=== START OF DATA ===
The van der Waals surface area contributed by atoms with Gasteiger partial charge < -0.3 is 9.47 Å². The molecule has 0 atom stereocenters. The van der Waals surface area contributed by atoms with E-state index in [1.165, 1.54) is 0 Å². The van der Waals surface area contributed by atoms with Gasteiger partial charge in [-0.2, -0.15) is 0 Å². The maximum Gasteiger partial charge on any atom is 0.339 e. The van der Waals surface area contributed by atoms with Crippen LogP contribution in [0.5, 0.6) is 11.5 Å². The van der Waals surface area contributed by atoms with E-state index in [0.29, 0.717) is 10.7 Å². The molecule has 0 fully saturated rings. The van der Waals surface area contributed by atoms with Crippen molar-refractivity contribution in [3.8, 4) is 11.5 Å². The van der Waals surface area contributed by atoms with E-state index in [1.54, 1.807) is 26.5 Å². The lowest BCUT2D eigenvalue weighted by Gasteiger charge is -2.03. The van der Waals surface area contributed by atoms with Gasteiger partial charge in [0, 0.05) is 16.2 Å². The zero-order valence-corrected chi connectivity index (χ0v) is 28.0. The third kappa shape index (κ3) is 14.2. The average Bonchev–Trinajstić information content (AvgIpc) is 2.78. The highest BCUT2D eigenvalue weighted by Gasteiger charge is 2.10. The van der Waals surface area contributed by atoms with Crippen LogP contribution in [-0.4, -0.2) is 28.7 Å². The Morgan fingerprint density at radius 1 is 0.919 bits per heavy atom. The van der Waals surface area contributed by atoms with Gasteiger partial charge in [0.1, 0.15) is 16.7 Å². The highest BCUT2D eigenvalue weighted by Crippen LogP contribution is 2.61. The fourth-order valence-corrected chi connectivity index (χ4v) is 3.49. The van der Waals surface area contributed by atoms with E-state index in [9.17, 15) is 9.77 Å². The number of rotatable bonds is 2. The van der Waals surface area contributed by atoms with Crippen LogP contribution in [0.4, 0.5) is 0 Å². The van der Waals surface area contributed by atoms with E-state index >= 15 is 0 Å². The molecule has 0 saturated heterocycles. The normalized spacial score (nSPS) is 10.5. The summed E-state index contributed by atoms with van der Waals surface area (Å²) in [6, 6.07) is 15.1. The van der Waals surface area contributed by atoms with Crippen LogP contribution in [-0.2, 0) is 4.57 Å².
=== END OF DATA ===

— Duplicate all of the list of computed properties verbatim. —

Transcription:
The van der Waals surface area contributed by atoms with Gasteiger partial charge < -0.3 is 9.47 Å². The molecule has 0 atom stereocenters. The van der Waals surface area contributed by atoms with E-state index in [1.165, 1.54) is 0 Å². The van der Waals surface area contributed by atoms with Gasteiger partial charge in [-0.2, -0.15) is 0 Å². The maximum Gasteiger partial charge on any atom is 0.339 e. The van der Waals surface area contributed by atoms with Crippen LogP contribution in [0.5, 0.6) is 11.5 Å². The van der Waals surface area contributed by atoms with E-state index in [0.29, 0.717) is 10.7 Å². The molecule has 0 fully saturated rings. The van der Waals surface area contributed by atoms with Crippen molar-refractivity contribution in [3.8, 4) is 11.5 Å². The van der Waals surface area contributed by atoms with E-state index in [1.54, 1.807) is 26.5 Å². The lowest BCUT2D eigenvalue weighted by Gasteiger charge is -2.03. The van der Waals surface area contributed by atoms with Gasteiger partial charge in [0, 0.05) is 16.2 Å². The zero-order valence-corrected chi connectivity index (χ0v) is 28.0. The third kappa shape index (κ3) is 14.2. The average Bonchev–Trinajstić information content (AvgIpc) is 2.78. The highest BCUT2D eigenvalue weighted by Gasteiger charge is 2.10. The van der Waals surface area contributed by atoms with Crippen LogP contribution in [-0.4, -0.2) is 28.7 Å². The Morgan fingerprint density at radius 1 is 0.919 bits per heavy atom. The van der Waals surface area contributed by atoms with Gasteiger partial charge in [0.1, 0.15) is 16.7 Å². The highest BCUT2D eigenvalue weighted by Crippen LogP contribution is 2.61. The fourth-order valence-corrected chi connectivity index (χ4v) is 3.49. The van der Waals surface area contributed by atoms with E-state index in [9.17, 15) is 9.77 Å². The number of rotatable bonds is 2. The van der Waals surface area contributed by atoms with Crippen LogP contribution in [0.4, 0.5) is 0 Å². The van der Waals surface area contributed by atoms with E-state index >= 15 is 0 Å². The molecule has 0 saturated heterocycles. The normalized spacial score (nSPS) is 10.5. The summed E-state index contributed by atoms with van der Waals surface area (Å²) in [6, 6.07) is 15.1. The van der Waals surface area contributed by atoms with Crippen LogP contribution in [-0.2, 0) is 4.57 Å².